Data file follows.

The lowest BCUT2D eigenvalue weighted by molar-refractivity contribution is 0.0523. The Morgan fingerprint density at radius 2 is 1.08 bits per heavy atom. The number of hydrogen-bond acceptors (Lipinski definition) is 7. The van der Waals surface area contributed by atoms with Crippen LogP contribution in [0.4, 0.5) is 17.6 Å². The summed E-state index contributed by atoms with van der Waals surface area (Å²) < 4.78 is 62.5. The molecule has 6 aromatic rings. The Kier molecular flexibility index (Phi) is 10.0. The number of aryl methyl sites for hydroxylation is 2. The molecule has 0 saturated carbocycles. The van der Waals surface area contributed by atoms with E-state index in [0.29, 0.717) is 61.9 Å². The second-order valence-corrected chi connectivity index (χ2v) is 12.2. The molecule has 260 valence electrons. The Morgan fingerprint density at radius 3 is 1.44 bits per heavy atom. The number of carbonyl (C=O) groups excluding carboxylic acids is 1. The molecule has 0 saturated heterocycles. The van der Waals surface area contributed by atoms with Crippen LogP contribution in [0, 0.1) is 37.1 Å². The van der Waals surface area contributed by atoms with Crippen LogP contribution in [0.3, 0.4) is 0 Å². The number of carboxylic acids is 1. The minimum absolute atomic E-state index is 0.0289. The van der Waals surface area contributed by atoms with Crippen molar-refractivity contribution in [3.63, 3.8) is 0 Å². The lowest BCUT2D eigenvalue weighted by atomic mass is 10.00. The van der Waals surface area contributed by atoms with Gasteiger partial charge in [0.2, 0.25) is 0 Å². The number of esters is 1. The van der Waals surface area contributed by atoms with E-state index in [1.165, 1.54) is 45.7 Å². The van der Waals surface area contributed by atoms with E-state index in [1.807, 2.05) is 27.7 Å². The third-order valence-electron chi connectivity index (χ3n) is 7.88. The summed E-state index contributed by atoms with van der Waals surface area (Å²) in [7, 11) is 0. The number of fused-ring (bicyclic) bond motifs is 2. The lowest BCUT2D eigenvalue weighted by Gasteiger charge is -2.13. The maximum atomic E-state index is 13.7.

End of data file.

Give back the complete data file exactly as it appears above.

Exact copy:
The lowest BCUT2D eigenvalue weighted by molar-refractivity contribution is 0.0523. The Morgan fingerprint density at radius 2 is 1.08 bits per heavy atom. The number of hydrogen-bond acceptors (Lipinski definition) is 7. The van der Waals surface area contributed by atoms with Crippen LogP contribution in [0.4, 0.5) is 17.6 Å². The summed E-state index contributed by atoms with van der Waals surface area (Å²) < 4.78 is 62.5. The molecule has 6 aromatic rings. The Kier molecular flexibility index (Phi) is 10.0. The number of aryl methyl sites for hydroxylation is 2. The molecule has 0 saturated carbocycles. The van der Waals surface area contributed by atoms with E-state index in [0.29, 0.717) is 61.9 Å². The second-order valence-corrected chi connectivity index (χ2v) is 12.2. The molecule has 260 valence electrons. The Morgan fingerprint density at radius 3 is 1.44 bits per heavy atom. The number of carbonyl (C=O) groups excluding carboxylic acids is 1. The molecule has 0 saturated heterocycles. The van der Waals surface area contributed by atoms with Crippen LogP contribution in [0, 0.1) is 37.1 Å². The van der Waals surface area contributed by atoms with Crippen LogP contribution in [0.3, 0.4) is 0 Å². The number of carboxylic acids is 1. The minimum absolute atomic E-state index is 0.0289. The van der Waals surface area contributed by atoms with Crippen molar-refractivity contribution in [3.63, 3.8) is 0 Å². The lowest BCUT2D eigenvalue weighted by atomic mass is 10.00. The van der Waals surface area contributed by atoms with Gasteiger partial charge in [0.2, 0.25) is 0 Å². The number of esters is 1. The van der Waals surface area contributed by atoms with E-state index in [1.165, 1.54) is 45.7 Å². The van der Waals surface area contributed by atoms with E-state index in [1.807, 2.05) is 27.7 Å². The third-order valence-electron chi connectivity index (χ3n) is 7.88. The summed E-state index contributed by atoms with van der Waals surface area (Å²) in [7, 11) is 0. The number of fused-ring (bicyclic) bond motifs is 2. The lowest BCUT2D eigenvalue weighted by Gasteiger charge is -2.13. The maximum atomic E-state index is 13.7.